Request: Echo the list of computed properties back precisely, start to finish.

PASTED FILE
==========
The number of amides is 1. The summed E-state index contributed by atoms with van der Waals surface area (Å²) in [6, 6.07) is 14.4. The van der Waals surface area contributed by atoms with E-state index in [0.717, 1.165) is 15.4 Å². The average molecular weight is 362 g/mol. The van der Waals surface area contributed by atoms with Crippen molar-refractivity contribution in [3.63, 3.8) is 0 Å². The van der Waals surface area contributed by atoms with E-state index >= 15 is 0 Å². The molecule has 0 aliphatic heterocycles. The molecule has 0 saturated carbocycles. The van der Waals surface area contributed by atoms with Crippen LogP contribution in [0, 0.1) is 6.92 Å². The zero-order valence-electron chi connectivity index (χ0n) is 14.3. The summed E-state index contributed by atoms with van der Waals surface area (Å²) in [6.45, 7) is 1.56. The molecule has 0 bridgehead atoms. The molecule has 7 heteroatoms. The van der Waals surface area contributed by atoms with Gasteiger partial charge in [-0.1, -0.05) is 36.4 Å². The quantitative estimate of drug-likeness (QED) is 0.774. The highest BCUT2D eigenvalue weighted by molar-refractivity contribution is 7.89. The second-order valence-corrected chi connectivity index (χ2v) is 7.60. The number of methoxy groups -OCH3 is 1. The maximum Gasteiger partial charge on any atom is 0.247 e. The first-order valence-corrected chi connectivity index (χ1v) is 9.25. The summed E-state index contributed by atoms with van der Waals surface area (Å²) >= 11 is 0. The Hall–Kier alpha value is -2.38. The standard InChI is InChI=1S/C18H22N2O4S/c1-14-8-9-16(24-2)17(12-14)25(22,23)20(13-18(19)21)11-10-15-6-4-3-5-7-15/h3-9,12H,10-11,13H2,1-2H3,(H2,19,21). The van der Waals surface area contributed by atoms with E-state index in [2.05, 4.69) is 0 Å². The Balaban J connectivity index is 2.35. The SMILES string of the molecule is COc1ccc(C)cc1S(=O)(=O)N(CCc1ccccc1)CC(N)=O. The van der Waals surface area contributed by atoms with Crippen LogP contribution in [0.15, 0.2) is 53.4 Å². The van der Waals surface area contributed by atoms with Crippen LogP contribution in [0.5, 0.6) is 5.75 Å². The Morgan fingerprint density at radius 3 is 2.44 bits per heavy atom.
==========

The number of amides is 1. The summed E-state index contributed by atoms with van der Waals surface area (Å²) in [6, 6.07) is 14.4. The van der Waals surface area contributed by atoms with E-state index in [0.717, 1.165) is 15.4 Å². The average molecular weight is 362 g/mol. The van der Waals surface area contributed by atoms with Crippen molar-refractivity contribution in [3.63, 3.8) is 0 Å². The van der Waals surface area contributed by atoms with E-state index >= 15 is 0 Å². The molecule has 0 aliphatic heterocycles. The molecule has 0 saturated carbocycles. The van der Waals surface area contributed by atoms with Crippen LogP contribution in [0, 0.1) is 6.92 Å². The zero-order valence-electron chi connectivity index (χ0n) is 14.3. The summed E-state index contributed by atoms with van der Waals surface area (Å²) in [6.45, 7) is 1.56. The molecule has 0 bridgehead atoms. The molecule has 7 heteroatoms. The van der Waals surface area contributed by atoms with Gasteiger partial charge in [-0.1, -0.05) is 36.4 Å². The quantitative estimate of drug-likeness (QED) is 0.774. The highest BCUT2D eigenvalue weighted by molar-refractivity contribution is 7.89. The second-order valence-corrected chi connectivity index (χ2v) is 7.60. The number of methoxy groups -OCH3 is 1. The maximum Gasteiger partial charge on any atom is 0.247 e. The first-order valence-corrected chi connectivity index (χ1v) is 9.25. The summed E-state index contributed by atoms with van der Waals surface area (Å²) >= 11 is 0. The Hall–Kier alpha value is -2.38. The standard InChI is InChI=1S/C18H22N2O4S/c1-14-8-9-16(24-2)17(12-14)25(22,23)20(13-18(19)21)11-10-15-6-4-3-5-7-15/h3-9,12H,10-11,13H2,1-2H3,(H2,19,21). The van der Waals surface area contributed by atoms with E-state index in [2.05, 4.69) is 0 Å². The Balaban J connectivity index is 2.35. The SMILES string of the molecule is COc1ccc(C)cc1S(=O)(=O)N(CCc1ccccc1)CC(N)=O. The van der Waals surface area contributed by atoms with Crippen LogP contribution in [0.15, 0.2) is 53.4 Å². The van der Waals surface area contributed by atoms with Crippen LogP contribution in [0.5, 0.6) is 5.75 Å². The Morgan fingerprint density at radius 3 is 2.44 bits per heavy atom.